Growing Things Indoors: Plant media

Growing Things Indoors: Plant media

Author of the article:

Jenny Feniak

Lace and Leaves co-owners Kai So and Mei Tam with a platter of different growing media including, from the white material going clockwise, perlite, coco coir, worm castings, coarse sand, fir bark, charcoal and all-purpose indoor potting mix.
Lace and Leaves co-owners Kai So and Mei Tam with a platter of different growing media including, from the white material going clockwise, perlite, coco coir, worm castings, coarse sand, fir bark, charcoal and all-purpose indoor potting mix. Photo by Greg Southam /Postmedia

This column puts plants in the media, but it is not plant media.

Substrates and growing mediums are the final of the three basic elements of plant care.

Outdoors, particularly in temperate regions, soil is the main growing medium for the flora world. But indoor plants are often arriving from all corners of the earth and their needs are much more specific when we consider what substance they’ll thrive in.

Collector plants are more sensitive than common houseplants, and are often grown in hydrated sphagnum moss, which is also a great media for propagation. Leca (lightweight expanded clay aggregate) is another popular choice, and both these mediums combat the danger of overwatering, as discussed in the last column.

These speciality growing mediums will be explored in detail down the road, but all that’s needed for most houseplants is a good, soilless potting mix. Once the ingredients of the mix are understood, you can experiment and fine tune it to accommodate specific plants and their preferences.

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Lace and Leaves is a lovely little plant shop on the city’s east side run by Kai So and Mei Tam. They’ve been operating as a business for the last few years, but I first met them shortly after they opened their brick-and-mortar store in 2019.  It was here I first found a custom-made potting mix, something Tam had come up with as an ideal balance for most plants.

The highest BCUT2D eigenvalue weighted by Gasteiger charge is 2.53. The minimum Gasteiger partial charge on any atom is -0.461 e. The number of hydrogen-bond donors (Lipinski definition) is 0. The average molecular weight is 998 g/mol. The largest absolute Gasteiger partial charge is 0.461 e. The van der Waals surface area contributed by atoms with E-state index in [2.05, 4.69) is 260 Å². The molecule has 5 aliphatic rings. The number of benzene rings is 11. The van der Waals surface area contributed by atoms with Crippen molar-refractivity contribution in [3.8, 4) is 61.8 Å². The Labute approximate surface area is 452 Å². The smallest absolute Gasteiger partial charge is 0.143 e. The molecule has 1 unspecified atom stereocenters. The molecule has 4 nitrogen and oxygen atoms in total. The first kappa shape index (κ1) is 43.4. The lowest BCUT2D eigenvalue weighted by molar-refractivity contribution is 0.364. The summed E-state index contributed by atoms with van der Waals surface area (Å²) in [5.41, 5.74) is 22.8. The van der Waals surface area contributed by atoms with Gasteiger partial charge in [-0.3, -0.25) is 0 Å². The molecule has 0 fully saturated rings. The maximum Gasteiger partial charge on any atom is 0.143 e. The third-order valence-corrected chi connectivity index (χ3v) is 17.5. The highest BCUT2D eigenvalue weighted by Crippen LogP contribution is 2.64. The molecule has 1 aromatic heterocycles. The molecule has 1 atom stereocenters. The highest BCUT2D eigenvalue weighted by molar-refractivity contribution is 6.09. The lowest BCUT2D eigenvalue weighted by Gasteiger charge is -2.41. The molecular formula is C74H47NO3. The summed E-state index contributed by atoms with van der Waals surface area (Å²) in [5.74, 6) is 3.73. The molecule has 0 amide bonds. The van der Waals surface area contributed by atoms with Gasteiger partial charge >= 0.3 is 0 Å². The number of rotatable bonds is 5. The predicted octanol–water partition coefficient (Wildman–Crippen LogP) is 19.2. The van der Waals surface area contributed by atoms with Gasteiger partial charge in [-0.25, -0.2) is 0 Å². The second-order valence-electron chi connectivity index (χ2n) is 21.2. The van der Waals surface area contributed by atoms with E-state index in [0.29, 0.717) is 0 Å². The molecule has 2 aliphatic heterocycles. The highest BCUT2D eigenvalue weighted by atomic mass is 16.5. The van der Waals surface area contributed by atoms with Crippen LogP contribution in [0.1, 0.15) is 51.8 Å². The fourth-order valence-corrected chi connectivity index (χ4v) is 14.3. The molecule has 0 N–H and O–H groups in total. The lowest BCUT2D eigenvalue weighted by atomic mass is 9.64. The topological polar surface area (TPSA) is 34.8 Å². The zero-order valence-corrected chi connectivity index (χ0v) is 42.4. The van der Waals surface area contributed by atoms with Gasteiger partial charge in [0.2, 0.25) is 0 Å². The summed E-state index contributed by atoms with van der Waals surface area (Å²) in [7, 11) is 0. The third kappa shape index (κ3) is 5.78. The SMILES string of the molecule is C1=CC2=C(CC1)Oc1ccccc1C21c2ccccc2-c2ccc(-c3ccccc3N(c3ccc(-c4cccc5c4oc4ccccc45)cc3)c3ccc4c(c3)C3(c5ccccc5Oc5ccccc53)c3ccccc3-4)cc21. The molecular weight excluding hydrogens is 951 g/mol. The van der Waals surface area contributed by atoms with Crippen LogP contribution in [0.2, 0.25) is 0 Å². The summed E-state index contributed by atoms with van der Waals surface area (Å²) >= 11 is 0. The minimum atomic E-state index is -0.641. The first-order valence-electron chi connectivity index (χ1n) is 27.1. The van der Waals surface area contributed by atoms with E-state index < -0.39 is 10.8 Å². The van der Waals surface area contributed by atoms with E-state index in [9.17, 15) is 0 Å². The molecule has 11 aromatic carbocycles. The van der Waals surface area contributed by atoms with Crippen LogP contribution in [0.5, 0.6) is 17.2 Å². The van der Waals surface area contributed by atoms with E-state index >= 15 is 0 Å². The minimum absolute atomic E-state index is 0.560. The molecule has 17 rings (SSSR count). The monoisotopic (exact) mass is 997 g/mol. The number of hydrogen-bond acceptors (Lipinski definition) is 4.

“We actually recommend starting off with a standard premixed indoor potting mix, so something like a ProMix all-purpose, for example, and the reason for this is, those are readily available in most stores that sell indoor potting mixes,” So explains, and from there, a number of different ingredients can be added in different quantities depending on the specific plant’s needs.

Experimentation

Tam is self-taught and her knowledge comes from a lifetime of trial-and-error growing endeavours.

“She’s always, constantly learning and experimenting with different ways of growing plants, or different media, different ways of propagating and so on. So everything has been this life-long journey of learning and working with plants,” he says of his wife and business partner.

To be clear, there is a distinct difference between potting soil, and a soilless potting mix and it is critical to plant health.

“It’s the actual black dirt of the soil that’s not in the potting mix,” So explains. “A potting mix uses peat moss, which replaces all the dirt components of the indoor soil, and as such, it provides the necessary nutrients and structure for the roots to develop but it doesn’t retain and clump and become this heavy, water-retaining sponge that house plants hate.”

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Remember the wet-feet? A deadly condition in the indoor plant world.

This is why a well-draining soil — make sure your pot has holes so that water can drain all the way out — is so important.

Controversy

Peat moss, for good reason, has become a controversial element, with the U.K. going as far as banning it as a soil amendment. It’s found in peatlands and bogs, and is an essential part of a healthy ecology that takes centuries to form. Coco peat and the more fibrous coco coir, made from prevalent coconut husks, is an excellent and sustainable alternative.

Peat and perlite — a mined, volcanic rock heated to an expanded state — are the primary ingredients of any potting mix, and the remainder can be experimented with, depending on the plant and its preferences. But most of these elements are there to ensure the medium isn’t so heavy and compacted as to eliminate the room needed for roots to breath and allow for beneficial microbes.

“Similarly, there is bark, and it’s usually fir bark that we use and recommend,” says So about the media often sold as orchid bark. “Charcoal is often used to add a filtering mechanism to the potting mix. The charcoal allows the water in the potting mix to be filtered a little bit. It also gets rid of smell if there’s any kind of lingering, undesired smell in the plants.”

Heavy feeders may like a few more worm castings, while other plants like cacti and succulents will appreciate coarse sand, a media that won’t absorb water at all and provides some of the best drainage for the arid-loving species.

Different growing media to add to potting mixes include, from the white material going clockwise, perlite, coco coir, worm castings, coarse sand, fir bark, charcoal and all-purpose indoor potting mix.
Different growing media to add to potting mixes include, from the white material going clockwise, perlite, coco coir, worm castings, coarse sand, fir bark, charcoal and all-purpose indoor potting mix. Photo by Greg Southam /Postmedia

Either way, without the soil element, you’ll have a hard time overwatering and healthier, happier indoor plants.

I’ve been documenting my plant journey as Jenny Eff on Instagram, feel free to follow along @effin_plants.

[email protected]

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